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Human pharmaceuticals change cricket personality

Human pharmaceuticals change cricket personality


– Our aim with this study was to see how
we could manipulate a type of brain chemical and how that might influence
an individual’s behavior and personality. Just like with humans,
some crickets are more active explorative or aggressive than others. Researchers at Linköping University have looked closer at two important
signal substances in the brain, serotonin and dopamine. These signal systems are found
in crickets and humans alike. We picked two pharmaceuticals
that are used on humans to alter the serotonin and
dopamine systems in the brain, and gave them to crickets. We observed how they behaved
when they were exposed to the drugs as compared to crickets that
were not exposed to the drug. The researchers measured
three behaviours in the crickets: activity, exploration and aggression. Activity was measured in a home environment how much they move in a familiar area. Exploration was measured as how long
it took them to emerge from their shelter in a new area and how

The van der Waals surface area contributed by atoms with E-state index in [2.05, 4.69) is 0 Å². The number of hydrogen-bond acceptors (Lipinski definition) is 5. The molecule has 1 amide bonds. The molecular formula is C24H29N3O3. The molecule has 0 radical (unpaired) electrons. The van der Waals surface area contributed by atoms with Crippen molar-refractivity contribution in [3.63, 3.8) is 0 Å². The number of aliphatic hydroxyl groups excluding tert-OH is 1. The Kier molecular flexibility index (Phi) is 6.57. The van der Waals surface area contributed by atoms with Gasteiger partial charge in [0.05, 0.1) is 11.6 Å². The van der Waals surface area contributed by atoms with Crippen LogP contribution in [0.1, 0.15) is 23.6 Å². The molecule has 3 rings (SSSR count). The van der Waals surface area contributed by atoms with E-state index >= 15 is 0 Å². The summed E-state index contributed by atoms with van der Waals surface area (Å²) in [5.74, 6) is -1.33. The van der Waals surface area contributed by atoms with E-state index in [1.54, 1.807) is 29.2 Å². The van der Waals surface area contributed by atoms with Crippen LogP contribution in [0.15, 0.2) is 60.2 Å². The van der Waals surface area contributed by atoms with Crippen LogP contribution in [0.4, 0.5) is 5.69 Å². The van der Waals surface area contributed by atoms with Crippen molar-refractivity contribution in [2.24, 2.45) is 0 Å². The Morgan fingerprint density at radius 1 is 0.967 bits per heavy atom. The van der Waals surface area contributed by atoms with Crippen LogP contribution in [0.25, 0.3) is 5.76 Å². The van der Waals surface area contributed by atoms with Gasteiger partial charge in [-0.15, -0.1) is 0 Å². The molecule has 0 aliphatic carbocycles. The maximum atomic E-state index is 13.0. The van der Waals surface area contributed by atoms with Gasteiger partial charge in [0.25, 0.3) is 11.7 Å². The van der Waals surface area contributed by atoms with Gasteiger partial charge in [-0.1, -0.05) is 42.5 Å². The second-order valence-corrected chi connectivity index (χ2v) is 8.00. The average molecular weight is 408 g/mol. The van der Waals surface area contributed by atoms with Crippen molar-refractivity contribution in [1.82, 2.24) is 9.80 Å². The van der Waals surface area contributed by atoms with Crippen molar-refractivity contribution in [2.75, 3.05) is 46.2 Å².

much they moved around. The crickets’ aggression was measured by
having the males do battle with each other. They wiggle their antennas at each other. Sometimes one will flip over and usually the winner makes a
victory song while the other runs away. The researchers found that the
drug that affects serotonin levels made the crickets less
active and less aggressive. a finding that can be important
from an ecological point of view. Individuals with lower activity or
aggression might not do so well finding food or securing mates. So as these human chemicals enter the
waste water and enter the natural world we might be changing the behaviour of animals. In terms of the basic question
we were asking it looks like serotonin is more important in defining
behaviour than dopamine in crickets.

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